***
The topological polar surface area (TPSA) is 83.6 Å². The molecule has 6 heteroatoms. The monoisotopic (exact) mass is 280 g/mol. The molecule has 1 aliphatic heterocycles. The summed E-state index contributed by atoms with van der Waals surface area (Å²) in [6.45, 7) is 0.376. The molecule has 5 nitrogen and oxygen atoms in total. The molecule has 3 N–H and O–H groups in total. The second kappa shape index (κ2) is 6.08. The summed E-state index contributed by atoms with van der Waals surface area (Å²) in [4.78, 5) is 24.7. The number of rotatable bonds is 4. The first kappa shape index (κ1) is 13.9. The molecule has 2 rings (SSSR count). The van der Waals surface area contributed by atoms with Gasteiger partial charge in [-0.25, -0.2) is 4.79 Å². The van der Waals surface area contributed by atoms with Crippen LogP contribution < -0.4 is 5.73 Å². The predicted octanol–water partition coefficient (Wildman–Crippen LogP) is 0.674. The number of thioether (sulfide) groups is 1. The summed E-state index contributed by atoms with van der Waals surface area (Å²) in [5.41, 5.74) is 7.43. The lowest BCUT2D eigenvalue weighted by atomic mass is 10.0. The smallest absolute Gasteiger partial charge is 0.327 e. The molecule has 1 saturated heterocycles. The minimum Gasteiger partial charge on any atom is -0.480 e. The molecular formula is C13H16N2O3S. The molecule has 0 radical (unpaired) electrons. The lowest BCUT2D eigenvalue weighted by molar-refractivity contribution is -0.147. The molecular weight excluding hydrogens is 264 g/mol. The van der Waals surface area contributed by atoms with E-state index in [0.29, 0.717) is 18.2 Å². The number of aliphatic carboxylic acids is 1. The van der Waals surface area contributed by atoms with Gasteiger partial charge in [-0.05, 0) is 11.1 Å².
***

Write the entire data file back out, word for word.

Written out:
The topological polar surface area (TPSA) is 83.6 Å². The molecule has 6 heteroatoms. The monoisotopic (exact) mass is 280 g/mol. The molecule has 1 aliphatic heterocycles. The summed E-state index contributed by atoms with van der Waals surface area (Å²) in [6.45, 7) is 0.376. The molecule has 5 nitrogen and oxygen atoms in total. The molecule has 3 N–H and O–H groups in total. The second kappa shape index (κ2) is 6.08. The summed E-state index contributed by atoms with van der Waals surface area (Å²) in [4.78, 5) is 24.7. The number of rotatable bonds is 4. The first kappa shape index (κ1) is 13.9. The molecule has 2 rings (SSSR count). The van der Waals surface area contributed by atoms with Gasteiger partial charge in [-0.25, -0.2) is 4.79 Å². The van der Waals surface area contributed by atoms with Crippen LogP contribution < -0.4 is 5.73 Å². The predicted octanol–water partition coefficient (Wildman–Crippen LogP) is 0.674. The number of thioether (sulfide) groups is 1. The summed E-state index contributed by atoms with van der Waals surface area (Å²) in [5.41, 5.74) is 7.43. The lowest BCUT2D eigenvalue weighted by atomic mass is 10.0. The smallest absolute Gasteiger partial charge is 0.327 e. The molecule has 1 saturated heterocycles. The minimum Gasteiger partial charge on any atom is -0.480 e. The molecular formula is C13H16N2O3S. The molecule has 0 radical (unpaired) electrons. The lowest BCUT2D eigenvalue weighted by molar-refractivity contribution is -0.147. The molecular weight excluding hydrogens is 264 g/mol. The van der Waals surface area contributed by atoms with E-state index in [0.29, 0.717) is 18.2 Å². The number of aliphatic carboxylic acids is 1. The van der Waals surface area contributed by atoms with Gasteiger partial charge in [-0.05, 0) is 11.1 Å².